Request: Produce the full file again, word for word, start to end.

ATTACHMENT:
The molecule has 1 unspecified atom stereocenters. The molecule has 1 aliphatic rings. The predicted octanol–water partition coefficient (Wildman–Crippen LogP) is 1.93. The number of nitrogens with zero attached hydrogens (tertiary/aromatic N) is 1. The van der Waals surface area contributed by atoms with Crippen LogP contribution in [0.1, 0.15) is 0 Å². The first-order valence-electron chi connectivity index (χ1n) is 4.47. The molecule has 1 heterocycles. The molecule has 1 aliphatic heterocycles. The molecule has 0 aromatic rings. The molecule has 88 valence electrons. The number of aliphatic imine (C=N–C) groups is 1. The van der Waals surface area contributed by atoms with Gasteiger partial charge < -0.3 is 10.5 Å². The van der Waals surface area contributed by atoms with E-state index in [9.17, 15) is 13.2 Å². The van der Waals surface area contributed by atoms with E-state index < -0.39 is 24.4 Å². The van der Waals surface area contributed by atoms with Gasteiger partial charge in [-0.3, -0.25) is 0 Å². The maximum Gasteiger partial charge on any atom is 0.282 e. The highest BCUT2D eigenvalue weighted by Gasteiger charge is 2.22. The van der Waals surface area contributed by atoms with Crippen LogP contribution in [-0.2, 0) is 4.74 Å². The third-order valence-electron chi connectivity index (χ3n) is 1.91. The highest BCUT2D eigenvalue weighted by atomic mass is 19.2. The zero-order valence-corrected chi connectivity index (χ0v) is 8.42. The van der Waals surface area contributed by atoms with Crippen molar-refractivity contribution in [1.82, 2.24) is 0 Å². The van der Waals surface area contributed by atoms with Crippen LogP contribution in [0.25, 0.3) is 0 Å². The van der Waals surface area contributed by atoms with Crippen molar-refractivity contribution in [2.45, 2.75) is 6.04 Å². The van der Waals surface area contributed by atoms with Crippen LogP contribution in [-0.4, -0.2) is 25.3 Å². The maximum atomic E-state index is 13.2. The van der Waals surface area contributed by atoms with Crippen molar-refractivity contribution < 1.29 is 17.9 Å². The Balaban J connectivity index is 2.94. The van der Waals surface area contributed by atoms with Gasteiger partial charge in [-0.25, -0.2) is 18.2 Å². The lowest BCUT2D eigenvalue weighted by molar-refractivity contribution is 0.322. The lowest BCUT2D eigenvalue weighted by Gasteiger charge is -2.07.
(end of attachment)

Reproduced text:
The molecule has 1 unspecified atom stereocenters. The molecule has 1 aliphatic rings. The predicted octanol–water partition coefficient (Wildman–Crippen LogP) is 1.93. The number of nitrogens with zero attached hydrogens (tertiary/aromatic N) is 1. The van der Waals surface area contributed by atoms with Crippen LogP contribution in [0.1, 0.15) is 0 Å². The first-order valence-electron chi connectivity index (χ1n) is 4.47. The molecule has 1 heterocycles. The molecule has 1 aliphatic heterocycles. The molecule has 0 aromatic rings. The molecule has 88 valence electrons. The number of aliphatic imine (C=N–C) groups is 1. The van der Waals surface area contributed by atoms with Gasteiger partial charge < -0.3 is 10.5 Å². The van der Waals surface area contributed by atoms with E-state index in [9.17, 15) is 13.2 Å². The van der Waals surface area contributed by atoms with E-state index < -0.39 is 24.4 Å². The van der Waals surface area contributed by atoms with Gasteiger partial charge in [-0.3, -0.25) is 0 Å². The maximum Gasteiger partial charge on any atom is 0.282 e. The highest BCUT2D eigenvalue weighted by Gasteiger charge is 2.22. The van der Waals surface area contributed by atoms with Crippen LogP contribution in [-0.2, 0) is 4.74 Å². The third-order valence-electron chi connectivity index (χ3n) is 1.91. The highest BCUT2D eigenvalue weighted by atomic mass is 19.2. The zero-order valence-corrected chi connectivity index (χ0v) is 8.42. The van der Waals surface area contributed by atoms with Crippen molar-refractivity contribution in [1.82, 2.24) is 0 Å². The van der Waals surface area contributed by atoms with Crippen LogP contribution in [0.25, 0.3) is 0 Å². The van der Waals surface area contributed by atoms with Crippen molar-refractivity contribution in [2.45, 2.75) is 6.04 Å². The van der Waals surface area contributed by atoms with Crippen LogP contribution in [-0.4, -0.2) is 25.3 Å². The maximum atomic E-state index is 13.2. The van der Waals surface area contributed by atoms with Crippen molar-refractivity contribution < 1.29 is 17.9 Å². The Balaban J connectivity index is 2.94. The van der Waals surface area contributed by atoms with Gasteiger partial charge in [-0.25, -0.2) is 18.2 Å². The lowest BCUT2D eigenvalue weighted by molar-refractivity contribution is 0.322. The lowest BCUT2D eigenvalue weighted by Gasteiger charge is -2.07.